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Investment Outlook

Best ideas across asset classes

Global Investment Committee
Nuveen’s Global Investment Committee (GIC) brings together our most senior investment leaders from across the firm.
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Asset class outlooks



Saira Malik

Best ideas


Investment positioning

A combination of global economic resilience and strong corporate earnings has propelled equity markets higher over the first half of 2024. This upward move has been accompanied by less favorable valuations, which (combined with uncertainty surrounding central bank policy) leads us to stick with a neutral view toward global stock markets. Overall, we favor a focus on higher-quality segments, leaning toward industries and geographic regions that offer both fundamental and valuation tailwinds. Likewise, we have a less positive view toward areas with a higher degree of economic or interest rate sensitivity.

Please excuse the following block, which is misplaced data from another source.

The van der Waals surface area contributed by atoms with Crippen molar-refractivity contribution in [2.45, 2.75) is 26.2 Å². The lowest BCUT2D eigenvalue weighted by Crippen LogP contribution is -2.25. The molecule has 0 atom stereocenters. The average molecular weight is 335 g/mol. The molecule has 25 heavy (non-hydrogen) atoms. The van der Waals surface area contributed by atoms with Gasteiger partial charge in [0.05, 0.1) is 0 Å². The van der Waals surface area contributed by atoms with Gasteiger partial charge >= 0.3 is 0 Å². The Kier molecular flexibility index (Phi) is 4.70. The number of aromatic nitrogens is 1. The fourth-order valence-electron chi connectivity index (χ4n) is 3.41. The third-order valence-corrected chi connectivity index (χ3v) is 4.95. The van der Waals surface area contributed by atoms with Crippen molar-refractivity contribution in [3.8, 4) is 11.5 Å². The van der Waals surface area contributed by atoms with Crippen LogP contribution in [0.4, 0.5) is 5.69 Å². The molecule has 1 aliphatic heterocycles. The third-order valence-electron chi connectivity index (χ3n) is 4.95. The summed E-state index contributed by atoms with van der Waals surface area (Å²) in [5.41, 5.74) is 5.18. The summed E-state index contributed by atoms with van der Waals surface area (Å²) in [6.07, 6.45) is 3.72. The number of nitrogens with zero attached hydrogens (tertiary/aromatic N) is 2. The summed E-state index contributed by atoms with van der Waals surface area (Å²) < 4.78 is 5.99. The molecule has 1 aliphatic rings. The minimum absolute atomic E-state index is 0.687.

In the U.S., we prefer large caps over small (which tend not to do as well when economic growth is slowing). And we see particular opportunities in industries that can benefit from the AI boom. Our sector focus areas include energy (strong supply/demand dynamics) and technology (specifically software and semiconductors, which should be resilient amid slowing growth).

Outside of the U.S., we think Japanese equities look compelling: Japan is finally emerging from its decades-long battle with deflation. And while the BOJ is slowly raising rates, Japanese monetary policy remains among the most accommodative in the world. Select emerging markets that feature relative value and improving earnings also look attractive, including China where the rebounding economy creates a tailwind.

Private equity markets continue to struggle, but we still see investor interest that could drive more deal activity


Fixed income

Anders Persson

Best ideas


Investment positioning